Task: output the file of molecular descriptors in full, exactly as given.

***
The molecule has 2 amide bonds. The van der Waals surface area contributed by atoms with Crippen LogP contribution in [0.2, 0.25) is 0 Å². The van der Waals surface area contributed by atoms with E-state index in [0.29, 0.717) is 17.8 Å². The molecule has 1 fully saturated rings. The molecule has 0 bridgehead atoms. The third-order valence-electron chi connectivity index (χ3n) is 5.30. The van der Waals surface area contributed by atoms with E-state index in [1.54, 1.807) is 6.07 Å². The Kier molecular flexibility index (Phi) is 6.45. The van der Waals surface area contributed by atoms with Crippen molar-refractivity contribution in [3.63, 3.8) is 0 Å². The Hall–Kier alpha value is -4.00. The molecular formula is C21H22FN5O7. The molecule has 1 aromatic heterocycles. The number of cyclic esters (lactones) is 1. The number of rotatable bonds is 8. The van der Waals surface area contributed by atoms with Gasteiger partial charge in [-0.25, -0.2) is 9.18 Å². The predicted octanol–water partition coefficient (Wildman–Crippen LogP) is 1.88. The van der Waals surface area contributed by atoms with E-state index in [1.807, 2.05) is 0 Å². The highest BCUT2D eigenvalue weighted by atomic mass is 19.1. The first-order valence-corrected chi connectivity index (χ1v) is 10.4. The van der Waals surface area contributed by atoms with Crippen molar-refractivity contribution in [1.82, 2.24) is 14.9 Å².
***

The molecule has 2 amide bonds. The van der Waals surface area contributed by atoms with Crippen LogP contribution in [0.2, 0.25) is 0 Å². The van der Waals surface area contributed by atoms with E-state index in [0.29, 0.717) is 17.8 Å². The molecule has 1 fully saturated rings. The molecule has 0 bridgehead atoms. The third-order valence-electron chi connectivity index (χ3n) is 5.30. The van der Waals surface area contributed by atoms with E-state index in [1.54, 1.807) is 6.07 Å². The Kier molecular flexibility index (Phi) is 6.45. The van der Waals surface area contributed by atoms with Crippen molar-refractivity contribution in [3.63, 3.8) is 0 Å². The Hall–Kier alpha value is -4.00. The molecular formula is C21H22FN5O7. The molecule has 1 aromatic heterocycles. The number of cyclic esters (lactones) is 1. The number of rotatable bonds is 8. The van der Waals surface area contributed by atoms with Gasteiger partial charge in [-0.25, -0.2) is 9.18 Å². The predicted octanol–water partition coefficient (Wildman–Crippen LogP) is 1.88. The van der Waals surface area contributed by atoms with E-state index in [1.807, 2.05) is 0 Å². The highest BCUT2D eigenvalue weighted by atomic mass is 19.1. The first-order valence-corrected chi connectivity index (χ1v) is 10.4. The van der Waals surface area contributed by atoms with Crippen molar-refractivity contribution in [1.82, 2.24) is 14.9 Å².